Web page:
3.5 for the Aral and Cordelia story, and 5 stars for the last chapter, which is a totally separate story (‘Aftermaths’) rounds out to 4 stars.
‘Shards of Honor’ is the first novel in what has since become an extensive series (https://en.wikipedia.org/wiki/Vorkosi…) of which I’ve read a great many. It’s always odd to go back and read an early book featuring characters who were later fleshed out a great deal more. To be frank, this book does not fully live up to many of the later entries into the saga – but then, how could it, really? The world, and the people in it, have grown in the three decades since this book was written.
None of this is to say this isn’t a good book. It is.
Non-combatant Betan scientist Captain Cordelia Naismith and her exploration team are ambushed and attacked by a group of militaristic Barrayaran soldiers. Next thing she knows, her spaceship must flee, leaving her behind. Also marooned on the planet is the Barrayaran commander Aral Vorkosigan, betrayed by his own men. Cooperation may be the only way that either of them can stay alive – and the only way that Cordelia can keep a severely injured member of her crew alive, as well. Forced into proximity, the two of them may learn that although they come from wildly disparate cultures, as individuals they may have more in common than they would have guessed.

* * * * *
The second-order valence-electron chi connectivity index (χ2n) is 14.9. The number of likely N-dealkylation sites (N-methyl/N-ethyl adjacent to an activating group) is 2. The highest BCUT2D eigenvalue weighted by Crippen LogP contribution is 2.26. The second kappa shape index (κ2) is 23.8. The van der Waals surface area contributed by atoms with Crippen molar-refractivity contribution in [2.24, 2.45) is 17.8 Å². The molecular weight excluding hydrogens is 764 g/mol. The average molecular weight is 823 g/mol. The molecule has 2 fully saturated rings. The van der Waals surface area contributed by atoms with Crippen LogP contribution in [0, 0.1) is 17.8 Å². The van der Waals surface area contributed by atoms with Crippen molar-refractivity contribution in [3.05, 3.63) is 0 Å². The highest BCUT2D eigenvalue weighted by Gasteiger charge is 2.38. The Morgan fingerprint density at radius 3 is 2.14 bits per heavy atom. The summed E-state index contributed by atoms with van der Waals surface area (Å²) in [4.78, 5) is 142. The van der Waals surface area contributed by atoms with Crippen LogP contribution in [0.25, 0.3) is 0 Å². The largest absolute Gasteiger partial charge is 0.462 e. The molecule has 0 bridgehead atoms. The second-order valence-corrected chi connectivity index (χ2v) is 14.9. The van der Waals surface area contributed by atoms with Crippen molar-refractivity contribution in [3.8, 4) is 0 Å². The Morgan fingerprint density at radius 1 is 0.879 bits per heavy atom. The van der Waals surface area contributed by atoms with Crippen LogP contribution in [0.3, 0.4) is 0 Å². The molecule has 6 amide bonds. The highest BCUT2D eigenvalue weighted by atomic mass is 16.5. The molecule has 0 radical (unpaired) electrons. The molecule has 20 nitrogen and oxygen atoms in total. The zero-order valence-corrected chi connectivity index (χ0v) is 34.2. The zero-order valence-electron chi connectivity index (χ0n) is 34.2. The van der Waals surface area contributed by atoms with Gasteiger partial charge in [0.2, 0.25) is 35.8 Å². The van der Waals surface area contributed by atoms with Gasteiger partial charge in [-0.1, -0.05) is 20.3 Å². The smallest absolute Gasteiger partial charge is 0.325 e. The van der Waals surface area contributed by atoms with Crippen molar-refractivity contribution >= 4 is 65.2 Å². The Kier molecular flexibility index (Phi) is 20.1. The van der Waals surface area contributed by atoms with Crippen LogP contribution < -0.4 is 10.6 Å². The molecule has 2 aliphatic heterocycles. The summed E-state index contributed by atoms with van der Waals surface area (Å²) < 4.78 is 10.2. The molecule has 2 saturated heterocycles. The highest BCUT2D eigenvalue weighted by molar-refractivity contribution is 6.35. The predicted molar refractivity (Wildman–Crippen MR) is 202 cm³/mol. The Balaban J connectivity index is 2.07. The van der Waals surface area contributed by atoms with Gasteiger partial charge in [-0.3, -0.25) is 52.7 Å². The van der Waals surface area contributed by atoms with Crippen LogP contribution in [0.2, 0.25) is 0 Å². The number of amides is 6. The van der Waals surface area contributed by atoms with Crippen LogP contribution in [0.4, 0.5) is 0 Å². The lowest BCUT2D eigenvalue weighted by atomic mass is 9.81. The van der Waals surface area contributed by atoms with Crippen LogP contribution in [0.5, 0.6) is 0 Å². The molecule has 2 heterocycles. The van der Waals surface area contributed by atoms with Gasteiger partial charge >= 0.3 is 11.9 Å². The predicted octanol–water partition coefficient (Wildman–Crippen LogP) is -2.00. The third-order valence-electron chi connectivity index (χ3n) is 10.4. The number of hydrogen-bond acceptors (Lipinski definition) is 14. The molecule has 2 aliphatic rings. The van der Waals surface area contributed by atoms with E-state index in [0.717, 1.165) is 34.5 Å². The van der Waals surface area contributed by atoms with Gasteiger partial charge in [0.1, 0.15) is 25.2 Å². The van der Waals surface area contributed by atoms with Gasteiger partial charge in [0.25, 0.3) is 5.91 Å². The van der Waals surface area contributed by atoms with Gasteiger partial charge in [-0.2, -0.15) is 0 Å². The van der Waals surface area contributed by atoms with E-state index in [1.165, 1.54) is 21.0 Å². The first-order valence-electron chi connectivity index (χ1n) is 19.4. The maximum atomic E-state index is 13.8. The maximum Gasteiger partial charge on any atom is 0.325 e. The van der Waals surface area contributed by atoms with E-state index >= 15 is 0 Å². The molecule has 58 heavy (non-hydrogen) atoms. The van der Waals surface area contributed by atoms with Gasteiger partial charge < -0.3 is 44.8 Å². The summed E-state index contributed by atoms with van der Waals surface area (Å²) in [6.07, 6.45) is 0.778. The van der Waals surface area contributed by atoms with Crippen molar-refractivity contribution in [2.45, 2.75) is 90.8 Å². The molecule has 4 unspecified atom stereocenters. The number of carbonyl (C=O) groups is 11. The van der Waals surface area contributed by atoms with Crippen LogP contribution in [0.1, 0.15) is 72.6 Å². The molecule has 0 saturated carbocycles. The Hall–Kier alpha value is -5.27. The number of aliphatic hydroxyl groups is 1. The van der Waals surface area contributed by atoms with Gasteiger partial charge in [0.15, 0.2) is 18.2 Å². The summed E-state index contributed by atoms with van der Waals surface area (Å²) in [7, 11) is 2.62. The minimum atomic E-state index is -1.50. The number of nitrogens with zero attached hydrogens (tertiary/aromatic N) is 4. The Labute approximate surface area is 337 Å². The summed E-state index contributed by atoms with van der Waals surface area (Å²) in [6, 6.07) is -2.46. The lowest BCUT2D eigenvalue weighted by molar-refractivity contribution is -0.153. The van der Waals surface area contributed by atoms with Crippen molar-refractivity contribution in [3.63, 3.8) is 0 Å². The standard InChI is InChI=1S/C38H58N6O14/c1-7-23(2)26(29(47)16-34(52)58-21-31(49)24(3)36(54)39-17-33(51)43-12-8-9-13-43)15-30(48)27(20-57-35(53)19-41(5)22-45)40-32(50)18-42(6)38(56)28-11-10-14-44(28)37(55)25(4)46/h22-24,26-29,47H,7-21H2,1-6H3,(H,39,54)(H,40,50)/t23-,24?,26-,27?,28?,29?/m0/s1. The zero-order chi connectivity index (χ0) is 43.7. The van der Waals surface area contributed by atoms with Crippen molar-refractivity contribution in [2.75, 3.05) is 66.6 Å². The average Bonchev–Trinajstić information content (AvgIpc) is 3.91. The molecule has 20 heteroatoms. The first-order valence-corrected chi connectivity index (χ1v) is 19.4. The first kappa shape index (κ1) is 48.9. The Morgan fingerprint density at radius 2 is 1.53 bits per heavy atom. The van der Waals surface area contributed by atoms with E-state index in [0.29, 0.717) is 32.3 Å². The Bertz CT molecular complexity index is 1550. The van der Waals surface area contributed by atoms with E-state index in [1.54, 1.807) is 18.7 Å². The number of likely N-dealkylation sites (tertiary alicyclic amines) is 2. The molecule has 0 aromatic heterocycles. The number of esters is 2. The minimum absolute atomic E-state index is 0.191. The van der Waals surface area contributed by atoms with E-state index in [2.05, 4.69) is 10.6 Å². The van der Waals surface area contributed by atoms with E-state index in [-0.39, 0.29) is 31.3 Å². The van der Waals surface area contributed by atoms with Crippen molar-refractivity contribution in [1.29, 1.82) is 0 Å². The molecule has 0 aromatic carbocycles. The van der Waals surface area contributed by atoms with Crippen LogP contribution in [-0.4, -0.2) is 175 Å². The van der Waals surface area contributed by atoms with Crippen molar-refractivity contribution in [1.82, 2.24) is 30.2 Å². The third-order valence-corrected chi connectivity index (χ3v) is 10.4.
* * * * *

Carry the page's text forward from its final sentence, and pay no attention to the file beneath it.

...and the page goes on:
That’s just the beginning of the story, and it progresses with plenty of action, but also with a very realistic, human focus on emotions, values, and decision-making.
At the end of the book, ‘Aftermaths,’ a separate short story which was actually written (and published) before the rest of the book, goes even farther with that theme. It gives us a look at an aspect of space battles that action-packed stories of glory usually skip – the civil servants employed to collect the corpses floating in space, working an unpleasant but necessary job. It’s a powerful and heartwrenching tale.